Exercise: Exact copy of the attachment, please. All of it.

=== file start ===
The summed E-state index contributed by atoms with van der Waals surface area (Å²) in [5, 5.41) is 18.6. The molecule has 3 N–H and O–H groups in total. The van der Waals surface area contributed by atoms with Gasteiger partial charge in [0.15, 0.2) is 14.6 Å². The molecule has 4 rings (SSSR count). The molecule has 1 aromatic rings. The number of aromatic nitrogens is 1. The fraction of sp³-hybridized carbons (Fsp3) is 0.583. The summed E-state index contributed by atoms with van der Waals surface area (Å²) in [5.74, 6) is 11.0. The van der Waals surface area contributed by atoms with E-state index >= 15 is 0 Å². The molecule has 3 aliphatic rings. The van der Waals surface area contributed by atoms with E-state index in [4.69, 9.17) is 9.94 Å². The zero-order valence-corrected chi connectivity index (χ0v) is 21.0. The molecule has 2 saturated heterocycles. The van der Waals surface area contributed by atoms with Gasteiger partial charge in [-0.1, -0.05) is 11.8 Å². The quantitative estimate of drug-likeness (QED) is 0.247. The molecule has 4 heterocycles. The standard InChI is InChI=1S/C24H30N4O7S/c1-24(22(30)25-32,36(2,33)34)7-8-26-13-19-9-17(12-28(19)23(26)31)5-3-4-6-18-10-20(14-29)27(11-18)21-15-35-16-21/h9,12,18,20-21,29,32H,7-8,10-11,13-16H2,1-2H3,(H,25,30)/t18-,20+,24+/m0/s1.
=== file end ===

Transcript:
The summed E-state index contributed by atoms with van der Waals surface area (Å²) in [5, 5.41) is 18.6. The molecule has 3 N–H and O–H groups in total. The van der Waals surface area contributed by atoms with Gasteiger partial charge in [0.15, 0.2) is 14.6 Å². The molecule has 4 rings (SSSR count). The molecule has 1 aromatic rings. The number of aromatic nitrogens is 1. The fraction of sp³-hybridized carbons (Fsp3) is 0.583. The summed E-state index contributed by atoms with van der Waals surface area (Å²) in [5.74, 6) is 11.0. The van der Waals surface area contributed by atoms with E-state index >= 15 is 0 Å². The molecule has 3 aliphatic rings. The van der Waals surface area contributed by atoms with E-state index in [4.69, 9.17) is 9.94 Å². The zero-order valence-corrected chi connectivity index (χ0v) is 21.0. The molecule has 2 saturated heterocycles. The van der Waals surface area contributed by atoms with Gasteiger partial charge in [-0.1, -0.05) is 11.8 Å². The quantitative estimate of drug-likeness (QED) is 0.247. The molecule has 4 heterocycles. The standard InChI is InChI=1S/C24H30N4O7S/c1-24(22(30)25-32,36(2,33)34)7-8-26-13-19-9-17(12-28(19)23(26)31)5-3-4-6-18-10-20(14-29)27(11-18)21-15-35-16-21/h9,12,18,20-21,29,32H,7-8,10-11,13-16H2,1-2H3,(H,25,30)/t18-,20+,24+/m0/s1.